Nepal Progressing to Malaria Elimination Ahead of 2030 Goal

Archaeological studies in Upper Mustang have shown evidence of malaria in humans in Nepal as early as the 7th century, underscoring Nepal’s long battle and resilience against this deadly disease.  Today, with consistent leadership and service delivery along with evidence-based tools and strategies, Nepal is on the cusp of a momentous accomplishment: complete elimination of this ancient disease.

Nepal has seen a dramatic decline in malaria in recent decades. The World Malaria Report 2023 reported just 36 indigenous and 476 imported malaria cases in 2022—a significant decrease from the 3,894 indigenous cases reported in 2010. With these accomplishments, Nepal is on the path to joining the ranks of Sri Lanka and China who have successfully eliminated malaria in the past ten years. The E2025 initiative is WHO’s effort to help 25 countries eliminate malaria by 2025, and Nepal is one of the frontrunners in this ambitious pursuit.

Despite the COVID-19 pandemic, Nepal maintained progress towards malaria elimination. Strategies focused on early detection, prompt treatment, vector control, and community engagement are key drivers towards the country’s E2025 goal. However, limited distribution of mosquito nets in 2022 highlights the need for consistent implementation of vector control measures.

Additionally, other challenges remain. Plasmodium vivax, the dominant malaria parasite in Nepal, is notorious for its ability to cause relapse in patients and complicating elimination efforts. Additionally, Nepal's reliance on presumed malaria cases without laboratory confirmation can hinder accurate assessment and response. Cross-border malaria with India also demands collaborative efforts.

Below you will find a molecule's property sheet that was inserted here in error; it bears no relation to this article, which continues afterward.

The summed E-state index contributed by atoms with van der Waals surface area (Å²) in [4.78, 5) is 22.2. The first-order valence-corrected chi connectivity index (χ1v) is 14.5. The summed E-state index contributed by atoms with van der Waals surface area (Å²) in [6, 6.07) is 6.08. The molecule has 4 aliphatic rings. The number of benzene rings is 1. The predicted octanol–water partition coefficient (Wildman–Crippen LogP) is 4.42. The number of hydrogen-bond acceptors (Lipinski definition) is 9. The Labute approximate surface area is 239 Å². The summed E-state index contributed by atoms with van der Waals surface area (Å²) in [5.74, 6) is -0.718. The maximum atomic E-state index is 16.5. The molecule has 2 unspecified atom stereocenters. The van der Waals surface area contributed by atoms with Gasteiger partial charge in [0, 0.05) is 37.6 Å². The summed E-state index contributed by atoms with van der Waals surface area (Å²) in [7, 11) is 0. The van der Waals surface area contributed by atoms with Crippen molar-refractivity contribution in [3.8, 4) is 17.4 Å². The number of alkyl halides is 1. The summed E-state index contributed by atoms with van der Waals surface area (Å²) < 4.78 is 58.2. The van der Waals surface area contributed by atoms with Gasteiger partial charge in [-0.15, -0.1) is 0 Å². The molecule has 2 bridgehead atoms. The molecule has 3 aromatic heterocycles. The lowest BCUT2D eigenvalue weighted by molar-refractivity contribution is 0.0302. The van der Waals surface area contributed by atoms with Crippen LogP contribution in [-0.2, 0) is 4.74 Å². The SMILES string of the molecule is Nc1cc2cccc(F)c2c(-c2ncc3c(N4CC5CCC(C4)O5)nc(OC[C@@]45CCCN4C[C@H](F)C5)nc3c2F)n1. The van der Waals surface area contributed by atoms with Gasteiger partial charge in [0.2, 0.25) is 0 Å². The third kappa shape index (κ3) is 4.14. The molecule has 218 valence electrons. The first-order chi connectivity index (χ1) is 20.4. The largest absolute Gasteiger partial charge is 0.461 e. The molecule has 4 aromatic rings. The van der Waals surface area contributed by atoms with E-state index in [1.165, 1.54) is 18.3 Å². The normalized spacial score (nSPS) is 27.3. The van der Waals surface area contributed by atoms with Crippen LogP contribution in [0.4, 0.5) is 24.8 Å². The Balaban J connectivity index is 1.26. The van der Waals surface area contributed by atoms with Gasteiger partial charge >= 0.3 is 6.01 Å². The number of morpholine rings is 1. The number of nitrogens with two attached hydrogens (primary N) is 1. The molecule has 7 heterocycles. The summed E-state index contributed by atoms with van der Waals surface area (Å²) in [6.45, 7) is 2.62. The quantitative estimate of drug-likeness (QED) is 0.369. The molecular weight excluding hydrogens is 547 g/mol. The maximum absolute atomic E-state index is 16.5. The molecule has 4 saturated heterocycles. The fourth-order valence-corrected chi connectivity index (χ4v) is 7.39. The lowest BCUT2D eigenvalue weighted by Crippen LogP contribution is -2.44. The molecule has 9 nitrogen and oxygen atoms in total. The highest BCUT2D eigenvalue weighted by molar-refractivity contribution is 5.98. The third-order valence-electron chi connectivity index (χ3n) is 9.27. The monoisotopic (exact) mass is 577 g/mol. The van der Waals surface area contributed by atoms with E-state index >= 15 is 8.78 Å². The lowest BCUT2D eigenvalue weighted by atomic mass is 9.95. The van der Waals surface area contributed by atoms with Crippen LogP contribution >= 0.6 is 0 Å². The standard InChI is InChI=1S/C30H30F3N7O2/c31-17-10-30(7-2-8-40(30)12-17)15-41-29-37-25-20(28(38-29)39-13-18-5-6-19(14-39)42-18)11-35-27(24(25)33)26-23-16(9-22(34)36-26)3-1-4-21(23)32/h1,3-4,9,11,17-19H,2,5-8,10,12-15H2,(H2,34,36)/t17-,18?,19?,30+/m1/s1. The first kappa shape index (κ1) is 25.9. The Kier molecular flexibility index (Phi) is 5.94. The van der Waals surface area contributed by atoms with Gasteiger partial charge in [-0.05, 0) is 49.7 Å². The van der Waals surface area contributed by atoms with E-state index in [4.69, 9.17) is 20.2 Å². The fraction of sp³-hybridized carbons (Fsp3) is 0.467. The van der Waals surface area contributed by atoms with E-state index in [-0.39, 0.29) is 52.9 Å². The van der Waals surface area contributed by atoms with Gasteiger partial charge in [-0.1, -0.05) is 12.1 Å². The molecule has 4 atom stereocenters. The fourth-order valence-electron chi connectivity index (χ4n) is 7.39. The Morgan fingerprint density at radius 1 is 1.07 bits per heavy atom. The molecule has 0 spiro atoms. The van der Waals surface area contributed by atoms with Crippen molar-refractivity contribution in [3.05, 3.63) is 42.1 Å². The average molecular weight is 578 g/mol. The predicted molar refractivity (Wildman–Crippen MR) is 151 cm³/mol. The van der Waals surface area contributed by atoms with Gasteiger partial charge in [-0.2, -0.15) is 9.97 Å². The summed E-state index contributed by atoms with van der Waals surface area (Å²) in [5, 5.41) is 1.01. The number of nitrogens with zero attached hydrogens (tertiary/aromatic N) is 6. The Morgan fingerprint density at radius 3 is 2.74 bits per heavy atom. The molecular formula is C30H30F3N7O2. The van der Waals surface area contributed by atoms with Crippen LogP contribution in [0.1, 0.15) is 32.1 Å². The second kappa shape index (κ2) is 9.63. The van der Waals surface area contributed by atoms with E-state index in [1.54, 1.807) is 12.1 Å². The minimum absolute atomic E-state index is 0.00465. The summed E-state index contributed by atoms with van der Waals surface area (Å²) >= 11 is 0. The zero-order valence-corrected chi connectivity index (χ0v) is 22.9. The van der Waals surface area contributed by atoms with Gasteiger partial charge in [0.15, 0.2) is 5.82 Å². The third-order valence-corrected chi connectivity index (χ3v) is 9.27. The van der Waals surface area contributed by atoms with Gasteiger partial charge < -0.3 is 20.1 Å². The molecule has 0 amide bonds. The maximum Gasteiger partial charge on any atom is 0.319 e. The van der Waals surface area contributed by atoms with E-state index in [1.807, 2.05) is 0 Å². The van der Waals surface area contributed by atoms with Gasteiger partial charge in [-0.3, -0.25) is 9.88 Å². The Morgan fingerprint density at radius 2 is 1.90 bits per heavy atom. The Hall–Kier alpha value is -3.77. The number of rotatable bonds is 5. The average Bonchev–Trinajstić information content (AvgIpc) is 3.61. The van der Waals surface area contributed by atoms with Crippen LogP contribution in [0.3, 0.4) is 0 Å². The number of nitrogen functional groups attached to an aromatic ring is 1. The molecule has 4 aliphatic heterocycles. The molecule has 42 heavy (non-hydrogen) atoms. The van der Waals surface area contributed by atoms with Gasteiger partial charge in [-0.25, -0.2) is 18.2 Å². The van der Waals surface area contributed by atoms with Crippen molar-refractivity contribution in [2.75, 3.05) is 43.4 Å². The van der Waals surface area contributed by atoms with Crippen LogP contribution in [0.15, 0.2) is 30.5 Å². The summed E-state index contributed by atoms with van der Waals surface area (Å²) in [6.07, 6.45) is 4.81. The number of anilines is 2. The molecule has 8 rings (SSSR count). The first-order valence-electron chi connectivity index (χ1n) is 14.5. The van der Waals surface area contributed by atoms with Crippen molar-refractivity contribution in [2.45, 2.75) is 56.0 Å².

With only two years left to meet the E2025 goal, sustained vigilance is critical. Even if the E2025 goal is missed, Nepal's impressive progress positions the nation favourably for regional elimination by 2027—three years ahead of the global goal. Continued focus on strategy, innovation, and surveillance are essential to prevent resurgence. To this end, Nepal’s Malaria Programme collaborates a with range of local and regional partners including the Asia Pacific Leaders Malaria Alliance (APLMA) and Asia Pacific Malaria Elimination Network (APMEN). Such partnerships serve not only in eliminating malaria across Nepal but also contributing to the goal of an Asia Pacific region free from malaria by 2030.

Nepal's progress against malaria demonstrates the remarkable results of dedication, strategic action, and collaboration. Moving from 36 malaria cases to zero in Nepal will require accelerated support for malaria elimination initiatives, advocacy in cross-border collaboration, and community empowerment. Malaria elimination is possible, and Nepal will continue leading the way towards a malaria-free future for all.

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